The Train (1965)
John Frankenheimer directs Burt Lancaster in the tense spy thriller The Train. Lancaster plays Labiche, a French railway inspector. Allied forces are threatening to liberate Paris, so Col. Franz von Waldheim (Paul Scofield) is ordered to move the priceless works of art from the Jeu de Paume Museum to the fatherland. The head of the museum (Suzanne Flon) attempts to convince Labiche that he should sabotage the train on which they are transporting the art. Labiche is more focused on destroying a trainload of German weapons. After his friend is killed trying to stop the train with the art, and after a consciousness-raising conversation with a hotel owner (Jeanne Moreau), Labiche resolves to save the antiquities. Lancaster and Frankenheimer had worked together previously on both Birdman of Alcatraz and Seven Days in May. ~ Perry Seibert, Rovi … More
- Drama , Action & Adventure , Art House & International , Mystery & Suspense , Classics
- Directed By:
- Arthur Penn , John Frankenheimer
- Written By:
- Franklin Coen , Frank Davis , Walter Bernstein , Albert Husson , John Frankenheimer
- In Theaters:
- Mar 7, 1965 Limited
- On DVD:
- May 15, 2001
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Critic Reviews for The Train
It's simple stuff -- finely wrought entertainment -- but on its own merits, it works.
For a film with such an illogical premise, The Train manages to be a top-rate WWII thriller that's held up well.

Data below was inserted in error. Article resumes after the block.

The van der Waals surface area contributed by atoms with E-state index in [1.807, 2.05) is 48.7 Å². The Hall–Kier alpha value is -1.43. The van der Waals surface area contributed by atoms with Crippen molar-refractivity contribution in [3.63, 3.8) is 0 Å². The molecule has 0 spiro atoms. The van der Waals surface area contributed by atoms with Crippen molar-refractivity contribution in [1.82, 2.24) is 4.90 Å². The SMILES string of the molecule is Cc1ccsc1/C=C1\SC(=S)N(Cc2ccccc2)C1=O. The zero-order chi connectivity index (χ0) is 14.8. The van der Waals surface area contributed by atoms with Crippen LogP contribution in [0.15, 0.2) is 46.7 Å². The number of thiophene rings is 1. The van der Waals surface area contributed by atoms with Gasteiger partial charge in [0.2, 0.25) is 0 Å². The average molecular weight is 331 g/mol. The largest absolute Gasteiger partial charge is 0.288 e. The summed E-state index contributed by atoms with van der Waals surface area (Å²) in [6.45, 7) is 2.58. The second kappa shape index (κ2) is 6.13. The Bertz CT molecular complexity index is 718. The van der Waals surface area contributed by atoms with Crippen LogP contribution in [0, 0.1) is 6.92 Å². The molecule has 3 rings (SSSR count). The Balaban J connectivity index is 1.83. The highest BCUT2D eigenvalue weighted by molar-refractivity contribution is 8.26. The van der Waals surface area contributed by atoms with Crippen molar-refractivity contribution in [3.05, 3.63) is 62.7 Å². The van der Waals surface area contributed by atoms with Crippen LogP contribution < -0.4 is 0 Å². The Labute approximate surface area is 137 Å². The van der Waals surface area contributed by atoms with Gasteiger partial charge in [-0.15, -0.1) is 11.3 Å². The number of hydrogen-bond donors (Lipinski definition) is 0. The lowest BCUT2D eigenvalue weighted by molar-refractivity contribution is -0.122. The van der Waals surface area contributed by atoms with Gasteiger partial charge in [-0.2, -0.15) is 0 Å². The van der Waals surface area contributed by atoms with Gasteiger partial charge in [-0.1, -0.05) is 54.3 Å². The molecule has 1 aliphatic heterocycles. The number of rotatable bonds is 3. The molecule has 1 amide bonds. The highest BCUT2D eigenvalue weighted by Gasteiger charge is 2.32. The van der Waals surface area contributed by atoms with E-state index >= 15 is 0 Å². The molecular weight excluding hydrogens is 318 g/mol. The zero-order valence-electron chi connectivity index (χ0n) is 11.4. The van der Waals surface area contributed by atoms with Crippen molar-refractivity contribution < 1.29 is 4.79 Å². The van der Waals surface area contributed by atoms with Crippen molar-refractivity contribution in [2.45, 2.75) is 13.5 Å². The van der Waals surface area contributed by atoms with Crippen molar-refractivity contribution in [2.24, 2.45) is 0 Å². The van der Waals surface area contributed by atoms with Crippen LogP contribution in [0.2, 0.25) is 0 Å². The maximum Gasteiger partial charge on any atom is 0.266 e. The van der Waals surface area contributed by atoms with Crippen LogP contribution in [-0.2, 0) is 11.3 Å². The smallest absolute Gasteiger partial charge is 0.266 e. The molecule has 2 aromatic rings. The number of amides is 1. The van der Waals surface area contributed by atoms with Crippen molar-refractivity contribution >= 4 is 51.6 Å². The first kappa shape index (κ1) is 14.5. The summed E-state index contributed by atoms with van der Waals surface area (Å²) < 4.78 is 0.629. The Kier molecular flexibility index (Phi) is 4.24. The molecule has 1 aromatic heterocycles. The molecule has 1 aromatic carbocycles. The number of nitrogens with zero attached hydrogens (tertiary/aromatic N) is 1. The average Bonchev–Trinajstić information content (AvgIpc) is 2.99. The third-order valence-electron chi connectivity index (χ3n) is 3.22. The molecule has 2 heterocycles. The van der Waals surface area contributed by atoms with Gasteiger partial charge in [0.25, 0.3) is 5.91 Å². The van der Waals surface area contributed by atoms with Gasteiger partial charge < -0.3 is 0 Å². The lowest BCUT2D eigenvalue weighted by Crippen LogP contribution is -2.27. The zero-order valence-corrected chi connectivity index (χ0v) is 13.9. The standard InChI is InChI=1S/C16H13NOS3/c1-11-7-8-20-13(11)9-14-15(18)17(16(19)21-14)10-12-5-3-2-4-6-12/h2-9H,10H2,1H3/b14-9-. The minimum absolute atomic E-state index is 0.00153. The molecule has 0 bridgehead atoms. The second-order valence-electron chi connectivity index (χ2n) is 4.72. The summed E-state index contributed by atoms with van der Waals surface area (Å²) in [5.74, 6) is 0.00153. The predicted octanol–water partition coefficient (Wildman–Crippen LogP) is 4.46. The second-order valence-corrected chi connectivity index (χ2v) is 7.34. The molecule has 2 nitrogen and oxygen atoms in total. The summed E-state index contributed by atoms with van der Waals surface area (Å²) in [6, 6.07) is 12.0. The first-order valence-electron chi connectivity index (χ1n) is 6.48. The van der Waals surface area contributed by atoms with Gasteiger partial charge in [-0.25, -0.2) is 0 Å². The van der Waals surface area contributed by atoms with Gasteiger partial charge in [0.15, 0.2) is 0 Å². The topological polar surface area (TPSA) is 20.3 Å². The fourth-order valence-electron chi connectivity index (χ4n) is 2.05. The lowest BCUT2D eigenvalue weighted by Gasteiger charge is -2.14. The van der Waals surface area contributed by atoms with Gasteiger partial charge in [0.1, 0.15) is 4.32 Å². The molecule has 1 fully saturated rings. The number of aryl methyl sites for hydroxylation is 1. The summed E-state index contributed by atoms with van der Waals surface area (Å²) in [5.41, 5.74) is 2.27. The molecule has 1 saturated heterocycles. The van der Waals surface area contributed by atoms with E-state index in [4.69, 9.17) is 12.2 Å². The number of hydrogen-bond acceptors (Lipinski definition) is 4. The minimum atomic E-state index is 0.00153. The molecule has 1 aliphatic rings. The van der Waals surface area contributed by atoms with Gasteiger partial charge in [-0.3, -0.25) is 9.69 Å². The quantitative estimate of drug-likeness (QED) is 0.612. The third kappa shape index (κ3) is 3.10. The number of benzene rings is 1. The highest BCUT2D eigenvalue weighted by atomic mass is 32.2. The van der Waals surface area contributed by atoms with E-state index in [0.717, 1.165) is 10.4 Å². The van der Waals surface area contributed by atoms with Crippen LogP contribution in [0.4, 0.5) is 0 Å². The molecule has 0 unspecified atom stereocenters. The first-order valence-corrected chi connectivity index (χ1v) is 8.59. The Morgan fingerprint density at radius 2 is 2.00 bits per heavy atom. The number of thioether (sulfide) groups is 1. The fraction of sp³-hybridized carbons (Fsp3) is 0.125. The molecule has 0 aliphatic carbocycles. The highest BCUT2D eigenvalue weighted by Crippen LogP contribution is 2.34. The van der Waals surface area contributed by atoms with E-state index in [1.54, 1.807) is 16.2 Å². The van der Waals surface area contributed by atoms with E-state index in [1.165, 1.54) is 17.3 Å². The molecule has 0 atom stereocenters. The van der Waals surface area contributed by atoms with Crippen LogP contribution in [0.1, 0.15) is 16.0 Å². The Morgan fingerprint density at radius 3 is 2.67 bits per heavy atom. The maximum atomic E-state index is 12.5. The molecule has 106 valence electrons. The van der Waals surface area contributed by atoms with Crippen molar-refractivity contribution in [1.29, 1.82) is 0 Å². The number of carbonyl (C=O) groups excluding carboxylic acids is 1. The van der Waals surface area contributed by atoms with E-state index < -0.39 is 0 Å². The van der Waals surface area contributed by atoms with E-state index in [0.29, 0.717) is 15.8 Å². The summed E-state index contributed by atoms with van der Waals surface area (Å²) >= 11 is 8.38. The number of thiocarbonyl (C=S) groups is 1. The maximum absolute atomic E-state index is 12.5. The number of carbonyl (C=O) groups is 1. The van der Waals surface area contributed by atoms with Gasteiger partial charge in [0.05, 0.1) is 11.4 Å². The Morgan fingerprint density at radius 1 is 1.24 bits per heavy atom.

A landmark picture in terms of its breakneck, antic, physical ambition--the marriage of that hell to the heaven of its gravitas something that marks Frankenheimer's best films.
Classic Frankenheimer WWII actioner with unique plot.
Audience Reviews for The Train
Exciting story based on actual events in the resistance to Nazi occupiers during WWII. Good performance by Lancaster. Definitely worth seeing if this has somehow slipped under your radar.More
A screaming pile of awesomeness. Gritty, action packed and full of machismo.
Possibly the best train movie ever.
Suggested double feature: Von Ryan's Express.
Don't you just love the way Burt Lancaster always plays Burt Lancaster, no matter the circumstance, the setting or even the nationality of the character? What would be a detriment to most other actors seems to only strengthen his popularity.
Here, in this classic WWII drama, Lancaster is a "FRENCH" engineer in charge of the railroad traffic in and out of Paris. He is also covertly intent on sabotaging the occupational German army every chance he gets. While those around him, be they French or German, speak with fluid accents, Burt never waivers from his trademark American dialect. The best part is that we, his legions of adoring fans, don't seem to mind one bit. It's not the words that fuel his performance, it's the emotion behind them. In The Train there is no actor less French than Burt Lancaster, and yet I can't imagine anyone better suited for the part.
The Train is a really good action film and one of the most underrated war pictures. It's engaging, well-paced, with great special effects and strong performances. Add in the theme about the relative worth of artistic treasures to human lives and you've got a quality movie.
John Frankenheimer got his training in live TV where there were no second takes so he made sure that everything was rehearsed and the shot setup and lighting was perfect. This carries over to his films which have a documentary look and feel, even though they are fictional. The stunts and train wrecks were all real and it took a massive amount of dynamite carefully placed and blown off at precisely the right time to stage the massive special effects that characterize this film. Dynamite is so much more satisfying than the gasoline explosions so typically seen in action movies.
The Train Quotes
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